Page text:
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Last Updated: Friday, 16 May, 2003, 12:36 GMT 13:36 UK
Ashes produced to deny parking debt
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Mr Walker received summonses for unpaid parking fines

A man was forced to produce his dead ex-wife's ashes to prove she had not been running up parking fines, it has emerged.

John Walker, 40, of Thorpe Willoughby, near Selby, North Yorkshire, walked into City of York council offices clutching an urn to convince officials she had passed away.

The father-of-two had been threatened with bailiffs over the unpaid tickets, even though his ex-wife's Peugeot 405 had been sold for scrap in 2001.

Zitta Walker, 44, died in January 2003 after a two-year battle against breast cancer.

Mr Walker said his patience finally snapped when he received summonses for two unpaid 90 fines - despite previously sending the council a copy of the death certificate.

"I had already rung them and sent a letter with a copy of her death certificate which they said they didn't receive and the bailiffs still said they were coming to take items of property from the house.

Apologetic official

"That's when I flipped my lid so I took the casket down to show them."

Mr Walker said the official dealing with the case became "very apologetic" upon seeing the urn.

"He said that that was sufficient proof but that he did not think the ashes were essential. I did, because I just couldn't stand it any more," he added.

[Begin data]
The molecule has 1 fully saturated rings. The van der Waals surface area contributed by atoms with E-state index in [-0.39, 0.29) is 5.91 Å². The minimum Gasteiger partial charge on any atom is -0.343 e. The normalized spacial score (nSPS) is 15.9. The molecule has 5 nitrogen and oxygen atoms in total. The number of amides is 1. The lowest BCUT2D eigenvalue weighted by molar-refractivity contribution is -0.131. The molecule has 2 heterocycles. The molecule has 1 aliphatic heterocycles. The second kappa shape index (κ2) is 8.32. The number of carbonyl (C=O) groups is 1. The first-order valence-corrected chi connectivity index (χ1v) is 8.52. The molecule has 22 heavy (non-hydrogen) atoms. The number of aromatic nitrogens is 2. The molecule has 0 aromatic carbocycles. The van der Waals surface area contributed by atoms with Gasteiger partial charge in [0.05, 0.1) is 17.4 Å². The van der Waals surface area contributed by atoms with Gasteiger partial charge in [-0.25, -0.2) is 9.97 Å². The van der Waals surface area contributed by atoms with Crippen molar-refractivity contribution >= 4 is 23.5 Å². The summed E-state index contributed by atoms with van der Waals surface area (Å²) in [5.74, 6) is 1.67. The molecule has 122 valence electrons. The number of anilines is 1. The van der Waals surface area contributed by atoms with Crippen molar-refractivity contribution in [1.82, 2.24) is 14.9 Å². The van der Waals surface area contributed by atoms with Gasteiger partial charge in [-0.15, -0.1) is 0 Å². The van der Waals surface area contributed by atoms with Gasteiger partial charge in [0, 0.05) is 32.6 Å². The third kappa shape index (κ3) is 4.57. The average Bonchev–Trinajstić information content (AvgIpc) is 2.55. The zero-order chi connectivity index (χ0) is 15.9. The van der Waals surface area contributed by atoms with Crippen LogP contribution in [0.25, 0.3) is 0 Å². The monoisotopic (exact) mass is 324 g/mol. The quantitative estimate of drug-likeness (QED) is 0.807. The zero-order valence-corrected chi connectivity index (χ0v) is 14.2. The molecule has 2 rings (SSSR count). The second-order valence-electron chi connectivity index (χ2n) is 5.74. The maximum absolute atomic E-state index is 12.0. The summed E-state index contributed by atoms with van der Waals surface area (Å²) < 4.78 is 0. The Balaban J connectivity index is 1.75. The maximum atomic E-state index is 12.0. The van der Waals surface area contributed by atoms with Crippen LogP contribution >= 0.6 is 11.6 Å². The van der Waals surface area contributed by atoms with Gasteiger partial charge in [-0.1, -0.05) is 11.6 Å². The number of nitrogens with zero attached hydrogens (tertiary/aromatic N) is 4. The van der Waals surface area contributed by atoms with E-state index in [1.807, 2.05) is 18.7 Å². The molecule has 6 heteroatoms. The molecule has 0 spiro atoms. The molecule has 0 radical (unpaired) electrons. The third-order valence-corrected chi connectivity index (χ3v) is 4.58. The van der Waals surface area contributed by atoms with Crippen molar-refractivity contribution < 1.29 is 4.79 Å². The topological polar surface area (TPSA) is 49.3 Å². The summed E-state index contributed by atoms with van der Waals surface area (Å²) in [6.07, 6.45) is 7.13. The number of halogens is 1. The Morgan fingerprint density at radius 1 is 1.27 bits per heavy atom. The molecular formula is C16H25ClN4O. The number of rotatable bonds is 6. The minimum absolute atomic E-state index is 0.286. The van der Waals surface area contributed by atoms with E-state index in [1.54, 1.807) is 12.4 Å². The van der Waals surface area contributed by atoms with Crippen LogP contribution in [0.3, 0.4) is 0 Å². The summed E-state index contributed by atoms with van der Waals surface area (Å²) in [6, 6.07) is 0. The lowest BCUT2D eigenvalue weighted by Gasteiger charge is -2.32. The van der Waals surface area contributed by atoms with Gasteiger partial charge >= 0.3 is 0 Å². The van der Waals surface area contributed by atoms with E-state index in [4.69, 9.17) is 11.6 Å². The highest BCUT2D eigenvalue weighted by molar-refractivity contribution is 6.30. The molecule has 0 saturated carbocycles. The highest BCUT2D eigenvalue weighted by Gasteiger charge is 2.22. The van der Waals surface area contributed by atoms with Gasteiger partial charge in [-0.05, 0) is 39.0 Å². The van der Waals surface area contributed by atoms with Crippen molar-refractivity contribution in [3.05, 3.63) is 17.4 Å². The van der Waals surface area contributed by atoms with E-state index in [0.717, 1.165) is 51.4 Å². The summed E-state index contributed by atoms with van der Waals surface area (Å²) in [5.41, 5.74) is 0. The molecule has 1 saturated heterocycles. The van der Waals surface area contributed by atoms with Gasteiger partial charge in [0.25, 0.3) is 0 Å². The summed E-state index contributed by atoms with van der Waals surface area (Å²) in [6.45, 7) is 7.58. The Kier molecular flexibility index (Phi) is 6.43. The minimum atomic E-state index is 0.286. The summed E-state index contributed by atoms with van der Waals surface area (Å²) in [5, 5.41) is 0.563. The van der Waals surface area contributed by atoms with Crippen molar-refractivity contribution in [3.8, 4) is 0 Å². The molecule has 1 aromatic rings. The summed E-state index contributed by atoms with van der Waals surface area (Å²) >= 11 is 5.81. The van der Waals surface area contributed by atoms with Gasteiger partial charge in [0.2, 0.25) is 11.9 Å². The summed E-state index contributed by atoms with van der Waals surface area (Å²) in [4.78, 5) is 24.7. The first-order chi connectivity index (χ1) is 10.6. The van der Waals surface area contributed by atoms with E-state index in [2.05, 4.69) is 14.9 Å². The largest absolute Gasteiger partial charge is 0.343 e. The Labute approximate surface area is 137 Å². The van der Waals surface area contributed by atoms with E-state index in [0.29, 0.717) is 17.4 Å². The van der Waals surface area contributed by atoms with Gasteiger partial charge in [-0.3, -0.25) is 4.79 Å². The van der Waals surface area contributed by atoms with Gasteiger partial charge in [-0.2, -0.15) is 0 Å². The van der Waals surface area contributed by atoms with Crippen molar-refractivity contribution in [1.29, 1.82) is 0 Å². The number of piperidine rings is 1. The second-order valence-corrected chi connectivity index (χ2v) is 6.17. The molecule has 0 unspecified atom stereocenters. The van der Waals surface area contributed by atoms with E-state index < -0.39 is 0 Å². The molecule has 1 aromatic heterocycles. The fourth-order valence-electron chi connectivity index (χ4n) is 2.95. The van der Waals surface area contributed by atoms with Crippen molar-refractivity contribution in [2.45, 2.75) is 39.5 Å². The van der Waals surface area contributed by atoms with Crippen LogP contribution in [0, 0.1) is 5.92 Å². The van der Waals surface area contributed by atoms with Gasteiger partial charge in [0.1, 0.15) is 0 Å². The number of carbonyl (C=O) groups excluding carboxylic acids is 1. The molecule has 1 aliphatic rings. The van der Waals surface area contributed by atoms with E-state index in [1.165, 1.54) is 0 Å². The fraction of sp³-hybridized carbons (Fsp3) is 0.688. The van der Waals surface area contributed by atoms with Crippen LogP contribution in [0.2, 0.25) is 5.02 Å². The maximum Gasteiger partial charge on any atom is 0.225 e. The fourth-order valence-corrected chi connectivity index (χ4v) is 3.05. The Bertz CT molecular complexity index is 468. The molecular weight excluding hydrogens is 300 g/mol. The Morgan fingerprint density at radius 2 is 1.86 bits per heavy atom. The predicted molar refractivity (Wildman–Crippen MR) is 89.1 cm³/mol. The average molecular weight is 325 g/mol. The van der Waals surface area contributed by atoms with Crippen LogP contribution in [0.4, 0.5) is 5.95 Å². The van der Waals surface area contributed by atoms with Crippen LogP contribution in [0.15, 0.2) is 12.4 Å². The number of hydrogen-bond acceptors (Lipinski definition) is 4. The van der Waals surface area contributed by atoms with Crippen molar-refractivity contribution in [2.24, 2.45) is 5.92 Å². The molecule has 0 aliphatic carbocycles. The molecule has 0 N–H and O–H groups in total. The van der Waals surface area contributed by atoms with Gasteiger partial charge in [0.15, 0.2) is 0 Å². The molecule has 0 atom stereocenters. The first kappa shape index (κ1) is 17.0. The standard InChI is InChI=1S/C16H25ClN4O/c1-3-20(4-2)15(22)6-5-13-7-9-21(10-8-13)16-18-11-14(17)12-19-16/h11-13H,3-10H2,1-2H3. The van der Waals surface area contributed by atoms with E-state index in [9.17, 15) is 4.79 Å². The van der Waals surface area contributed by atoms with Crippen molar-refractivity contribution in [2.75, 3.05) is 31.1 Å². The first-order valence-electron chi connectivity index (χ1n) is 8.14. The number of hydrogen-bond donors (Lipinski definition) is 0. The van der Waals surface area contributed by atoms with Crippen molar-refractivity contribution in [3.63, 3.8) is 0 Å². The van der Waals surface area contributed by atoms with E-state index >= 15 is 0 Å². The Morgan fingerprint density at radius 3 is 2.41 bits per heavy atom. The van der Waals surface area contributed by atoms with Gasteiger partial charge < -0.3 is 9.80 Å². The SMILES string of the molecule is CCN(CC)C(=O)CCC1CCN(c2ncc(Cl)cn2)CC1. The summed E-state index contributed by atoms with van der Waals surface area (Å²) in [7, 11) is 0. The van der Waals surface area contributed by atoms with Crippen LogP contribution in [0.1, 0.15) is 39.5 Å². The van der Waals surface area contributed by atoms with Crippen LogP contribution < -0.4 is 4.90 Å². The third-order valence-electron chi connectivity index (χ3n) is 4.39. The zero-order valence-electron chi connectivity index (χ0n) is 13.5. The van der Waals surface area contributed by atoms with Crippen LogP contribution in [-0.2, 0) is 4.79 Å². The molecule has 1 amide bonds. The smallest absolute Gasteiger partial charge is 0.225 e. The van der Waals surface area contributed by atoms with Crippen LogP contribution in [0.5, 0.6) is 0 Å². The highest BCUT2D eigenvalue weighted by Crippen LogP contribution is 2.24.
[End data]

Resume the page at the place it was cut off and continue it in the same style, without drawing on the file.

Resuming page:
The confusion first arose after Mrs Walker sent the change of registration form to the DVLA and it never arrived.

She remained as the registered owner.

Mr Walker had spotted the car around York with the same tax disc and reported it to the police.

Action cancelled

"When I told them (the police) about the car they said they hadn't got the resources to deal with such a small matter - well it's not a small matter to me."

A spokesman for City of York Council insisted they had dealt with the situation "absolutely by the book" and Mrs Walker was pursued because she was the registered owner of the car.

"No documentary evidence has ever been provided to say there was a change of ownership," he said.

"Mr Walker then informed us over the telephone that Mrs Walker had since died and as soon as he was able to provide us with documentation we cancelled the action."




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